By the way: all our passionated P-V film makers willing to learn more should see "making of LOTR" DVDs, especially in the trilogy extended edition where almost every single scene from the casting was described in details on not less than 6 DVDs. Nearly all one needs to know about serious film production is in there.

    Update Dec 20: saw it again, actually 3D shots from the woods and generally shots done in the nature look really great. I suppose they used many 2D background shots done during the LOTR production and added some of 3D shots to it in foreground, so that looks plasticy and was bothering: Rivendell seen from far, some conversations in Bilbo's house etc.

  • Tolkien's The Hobbit is not campy. I just read it, and it certainly isn't. The goblins and trolls really are scary in the book.

  • Thank you all for saving me some cash, I think I'll skip this one and just watch Heavenly Creatures or Braindead instead!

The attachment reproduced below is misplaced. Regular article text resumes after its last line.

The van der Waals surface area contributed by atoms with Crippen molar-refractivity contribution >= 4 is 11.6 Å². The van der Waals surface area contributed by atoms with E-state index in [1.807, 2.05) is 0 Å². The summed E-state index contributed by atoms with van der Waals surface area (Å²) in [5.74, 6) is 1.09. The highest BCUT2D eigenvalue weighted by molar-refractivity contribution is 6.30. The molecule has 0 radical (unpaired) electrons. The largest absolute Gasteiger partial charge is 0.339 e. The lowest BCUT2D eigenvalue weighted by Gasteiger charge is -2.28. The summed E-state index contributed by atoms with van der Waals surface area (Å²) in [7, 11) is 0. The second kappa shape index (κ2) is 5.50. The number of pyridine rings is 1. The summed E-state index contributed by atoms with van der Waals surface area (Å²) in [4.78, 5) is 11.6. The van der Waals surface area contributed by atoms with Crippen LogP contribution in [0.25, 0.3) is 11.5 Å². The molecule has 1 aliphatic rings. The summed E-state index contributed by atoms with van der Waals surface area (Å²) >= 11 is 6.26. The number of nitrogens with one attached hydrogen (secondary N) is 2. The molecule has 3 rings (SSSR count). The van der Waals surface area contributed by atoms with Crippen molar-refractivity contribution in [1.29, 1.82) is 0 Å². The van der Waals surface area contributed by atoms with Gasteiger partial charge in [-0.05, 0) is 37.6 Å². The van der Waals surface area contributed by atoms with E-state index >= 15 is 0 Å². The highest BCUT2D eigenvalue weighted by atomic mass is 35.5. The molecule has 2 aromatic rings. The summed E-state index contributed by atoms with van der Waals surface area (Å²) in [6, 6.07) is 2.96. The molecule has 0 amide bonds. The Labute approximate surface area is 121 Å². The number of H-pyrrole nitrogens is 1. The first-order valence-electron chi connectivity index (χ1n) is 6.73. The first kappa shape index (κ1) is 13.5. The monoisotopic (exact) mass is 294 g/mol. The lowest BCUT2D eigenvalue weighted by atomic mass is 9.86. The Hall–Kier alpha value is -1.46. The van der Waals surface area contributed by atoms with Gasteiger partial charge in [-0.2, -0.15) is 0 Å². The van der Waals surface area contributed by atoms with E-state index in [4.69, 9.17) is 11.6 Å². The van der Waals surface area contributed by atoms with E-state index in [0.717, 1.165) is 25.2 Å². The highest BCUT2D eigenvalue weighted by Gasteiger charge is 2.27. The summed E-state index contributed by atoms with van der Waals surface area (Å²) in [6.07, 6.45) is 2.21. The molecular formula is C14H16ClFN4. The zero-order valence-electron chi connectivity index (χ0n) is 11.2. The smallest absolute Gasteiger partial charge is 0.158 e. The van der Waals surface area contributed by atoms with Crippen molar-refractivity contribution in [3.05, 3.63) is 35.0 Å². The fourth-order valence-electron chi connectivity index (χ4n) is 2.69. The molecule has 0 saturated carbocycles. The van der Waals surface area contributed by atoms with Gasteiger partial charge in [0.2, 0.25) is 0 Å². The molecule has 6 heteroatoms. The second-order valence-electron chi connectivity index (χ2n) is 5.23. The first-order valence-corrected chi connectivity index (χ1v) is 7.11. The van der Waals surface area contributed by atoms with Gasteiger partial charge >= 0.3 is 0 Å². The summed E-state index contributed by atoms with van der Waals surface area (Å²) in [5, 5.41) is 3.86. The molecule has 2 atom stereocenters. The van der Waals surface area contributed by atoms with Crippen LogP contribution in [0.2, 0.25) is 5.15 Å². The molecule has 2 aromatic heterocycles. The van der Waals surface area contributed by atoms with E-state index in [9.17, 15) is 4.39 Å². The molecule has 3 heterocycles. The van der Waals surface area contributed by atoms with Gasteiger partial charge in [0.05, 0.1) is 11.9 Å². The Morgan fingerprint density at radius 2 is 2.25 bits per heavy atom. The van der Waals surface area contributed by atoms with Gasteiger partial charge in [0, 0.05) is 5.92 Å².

• @robmneilson you forgot Bad Taste...

  • Just watch the 1977 animated The Hobbit.

  • @ordipax Yes, that was clear, but still thanks.
    My question is: is 4k automatically HFR?

    I am confused how many versions are there seemingly (maybe I am wrong, please correct me if so): 2k-2D-24p, 2k-3D 24p, 4k-3D-48p, 4k-2D-48p? Any more or less?

  • Saw 3D 24fps. Well there was more jokes than in LOTR series, but I enjoyed the movie very much. Top quality in every aspect, especially visually.

  • @AKED There is the following formats for the hobbit

    48fps 3D (aka HFR 3D) 24P 3D 24P 2D

    2k/4K is dependending on if your cinema does 2k/4k projection. It has nothing to do with the above settings

  • @Mimirsan Thanks

    OK, I got the information for Germany now. I saw the HFR (48fps) 3D 2K version.

    There will be NO HFR 4k 3D version in Germany.

    In January, there will be in another Cinema the HFR 4k version but in 2D. That is what I wanted to know.

  • Yes, the 4K HFR-3D is rare in Europe... all 2K HFR over here..

  • @alcomposer how can I forget!? I'm a Derrick, and Derrick's dont run! Been so long since I've seen that. I think Feebles might be up for review, but in college I watched it so many times I actually got sick of it.